Special Report: Heritage

Lack of Heritage Designations Not Reasonable or Understandable

The problem is not the complexity of the task, but a lack of political will.

By Nicholas Kevlahan
Published September 06, 2013

By now you have probably read yesterday's depressing Spectator editorial on heritage designation, which basically serves an apology for City inaction and downtown speculators.

Graffiti sprayed on the fencing in front of 18-28 King Street East (RTH file photo)
Graffiti sprayed on the fencing in front of 18-28 King Street East (RTH file photo)

The idea that no heritage designations in five years is somehow a reasonable and understandable outcome of a prudent bureaucracy and city Council, and that it doesn't mean the City doesn't value heritage, is laughable.

All we need need to do is compare our record with those of smaller neighbouring cities like Oakville, as well as other Ontario cities like Ottawa - let alone places that really value their heritage like Paris or London. (It is important to remember that even in the UK, with a much longer history than us, over one third of listed buildings are 19th century or newer.)

Not So Complex

The claim that heritage designation is a highly technical and difficult process that involves huge amounts of staff time doesn't stand up.

We went through the process of having our house designated [PDF] in 2003. The process required one site visit, a bit of background research and a couple of pages of descriptive write-up.

The "reasons for designation" staff report is less than 800 words. I could have done it myself in an afternoon, and I can't imagine the whole process would take more than three or four days of work for a trained staff member.

Nevertheless, when I followed up after not hearing anything for over six months I was surprised to hear that the process was slow due to the high work load - three designations that year!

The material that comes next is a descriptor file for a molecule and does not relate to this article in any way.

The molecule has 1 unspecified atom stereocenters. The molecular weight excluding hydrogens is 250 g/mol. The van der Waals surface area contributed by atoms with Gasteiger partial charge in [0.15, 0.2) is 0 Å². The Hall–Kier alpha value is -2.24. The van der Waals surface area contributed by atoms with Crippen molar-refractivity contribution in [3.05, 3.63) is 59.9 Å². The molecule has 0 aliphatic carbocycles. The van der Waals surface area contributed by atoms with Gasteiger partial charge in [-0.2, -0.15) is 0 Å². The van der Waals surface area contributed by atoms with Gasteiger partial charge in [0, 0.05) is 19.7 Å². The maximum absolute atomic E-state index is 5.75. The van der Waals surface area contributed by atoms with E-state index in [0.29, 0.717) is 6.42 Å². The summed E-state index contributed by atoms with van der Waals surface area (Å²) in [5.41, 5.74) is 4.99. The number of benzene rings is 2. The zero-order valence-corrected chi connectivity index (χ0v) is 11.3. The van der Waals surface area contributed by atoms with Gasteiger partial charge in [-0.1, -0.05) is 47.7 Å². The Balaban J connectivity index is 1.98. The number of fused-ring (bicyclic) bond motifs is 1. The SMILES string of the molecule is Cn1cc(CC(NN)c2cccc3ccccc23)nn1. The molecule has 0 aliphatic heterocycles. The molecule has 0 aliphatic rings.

Three designations a year would seem a very small number for a city of over half a million that is almost 200 years old.

Lack of Will

The problem is not the complexity of the task, but a lack of will. Staff know that heritage is not a priority for Council, and so it is not a priority for them.

As Councillor Brian McHattie said last year, "There are far too few City staff in the heritage planning department so any request for designation takes one to two years to process. Consequently there are properties waiting to be evaluated with report dates into 2015-16, hence a hesitation to add many more given the timelines."

If council supported heritage, McHattie said, "more money could be added to the department to get this done. The Planning Department knows Council has no interest and therefore do not take any more action than they need to - having been shot down in flames at the Planning Committee many times."

Please indulge another anecdote to help underscore my point. A few years after our house was designated (at our request and after much follow-up from me) we were told at a ceremony in Ancaster that our house would be given a plaque.

Over a year later the plaque still hadn't arrived, so we followed-up again. The City contacted the plaque maker and we set a time to install it.